Bono said that he believes young Russians will overthrow President Putin during a visit in Ukraine to a war-ravaged village. This was after a surprise performance in Kyiv.
The U2 frontman claimed that the conflict was “one man’s war really” in apparent reference to Putin, who claims he invaded Ukraine to “de–nazify” it.
He stated that Russia’s younger citizens will be able to see the truth and that he believes that Russia’s younger citizens can throw out this man.
Bono spoke in Borodyanka, a town that was left shattered by the Russians after weeks of occupation, telling Sky News’s Mark Austin, “You can never really get a sense” of what the people went through, even though there was plenty of evidence.
Bono answered a question about his feelings by saying, “I don’t think words can express how they feel.”
Sunday Bloody Sunday, a song by Bono and the Edge in “show of solidarity” to Ukraine, had already roared through a Kyiv metro station earlier in the day.
The U2 song, which is about the Troubles of Northern Ireland, was performed by the rockstars. It’s a track from the 1983 album War.
Bono spoke in front of the ruins of an apartment block in Borodyanka and said, “The story that I wanted to tell today… was how many Ukrainians died fighting fascism and fighting the Nazis: almost eight million.”
“And then to call fascists, is just absurd.”
According to the Irish frontman, Volodymyr Zeleskyy, the Ukrainian president, invited them to perform in Kyiv.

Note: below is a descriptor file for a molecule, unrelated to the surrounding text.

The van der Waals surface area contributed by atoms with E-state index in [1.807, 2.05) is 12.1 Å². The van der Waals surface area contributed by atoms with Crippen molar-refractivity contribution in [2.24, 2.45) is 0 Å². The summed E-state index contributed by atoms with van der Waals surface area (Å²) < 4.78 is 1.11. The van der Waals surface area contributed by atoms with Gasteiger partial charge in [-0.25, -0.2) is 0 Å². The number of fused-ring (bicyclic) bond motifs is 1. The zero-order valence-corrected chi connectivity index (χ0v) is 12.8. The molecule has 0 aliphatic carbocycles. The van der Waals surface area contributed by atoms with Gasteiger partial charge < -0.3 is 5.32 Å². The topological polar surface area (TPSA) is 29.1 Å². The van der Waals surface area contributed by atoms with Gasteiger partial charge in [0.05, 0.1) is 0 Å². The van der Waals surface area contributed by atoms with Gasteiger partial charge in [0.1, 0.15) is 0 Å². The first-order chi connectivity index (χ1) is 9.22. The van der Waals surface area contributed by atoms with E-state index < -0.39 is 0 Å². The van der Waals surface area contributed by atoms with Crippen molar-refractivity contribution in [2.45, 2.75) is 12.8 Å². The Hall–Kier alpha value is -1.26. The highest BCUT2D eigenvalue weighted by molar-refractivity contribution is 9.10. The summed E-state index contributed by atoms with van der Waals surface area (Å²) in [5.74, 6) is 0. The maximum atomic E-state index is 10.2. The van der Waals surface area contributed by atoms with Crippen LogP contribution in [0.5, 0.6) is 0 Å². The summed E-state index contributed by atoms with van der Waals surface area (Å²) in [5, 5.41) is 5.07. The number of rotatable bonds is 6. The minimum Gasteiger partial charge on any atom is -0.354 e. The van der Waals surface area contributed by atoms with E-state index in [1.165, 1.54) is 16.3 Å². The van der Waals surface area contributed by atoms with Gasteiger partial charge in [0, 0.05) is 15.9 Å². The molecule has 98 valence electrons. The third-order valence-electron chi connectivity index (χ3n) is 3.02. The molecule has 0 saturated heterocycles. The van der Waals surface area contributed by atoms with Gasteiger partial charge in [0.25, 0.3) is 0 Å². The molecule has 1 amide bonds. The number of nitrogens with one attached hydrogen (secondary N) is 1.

Before Mr Zelenskyy became president, the band had met him and sent him a recording of a poem that was set to music. Bono replied.
Eyewitness: Looking for family in the rubble at Borodyanka
The president invited them to perform, and asked them to “please travel around the country, listen to stories.”
Outside the Ukrainian capital, The Edge stood alongside Bono and said to reporters: “Musicians, poets, and writers all have a role to play. We are a team that works with our music and our words.
“We are not politicians. We can only speak out against the horrors of the situation and say that it’s wrong.
“So, we’re here as witnesses to it.”
The small audience cheered Bono and Edge as they performed Ben E King’s Stand By Me. Some lyrics were changed to “Stand By Ukraine” during the earlier performance.
The Ukrainian singer TarasTopolia joined them at the Khreschatyk Metro Station.
Bono stated to the crowd that they were not fighting for their own freedom but for freedom for all.
The band was awarded an Amnesty International Ambassador Of Conscience Award in 2005 for combining music and the fight for human rights.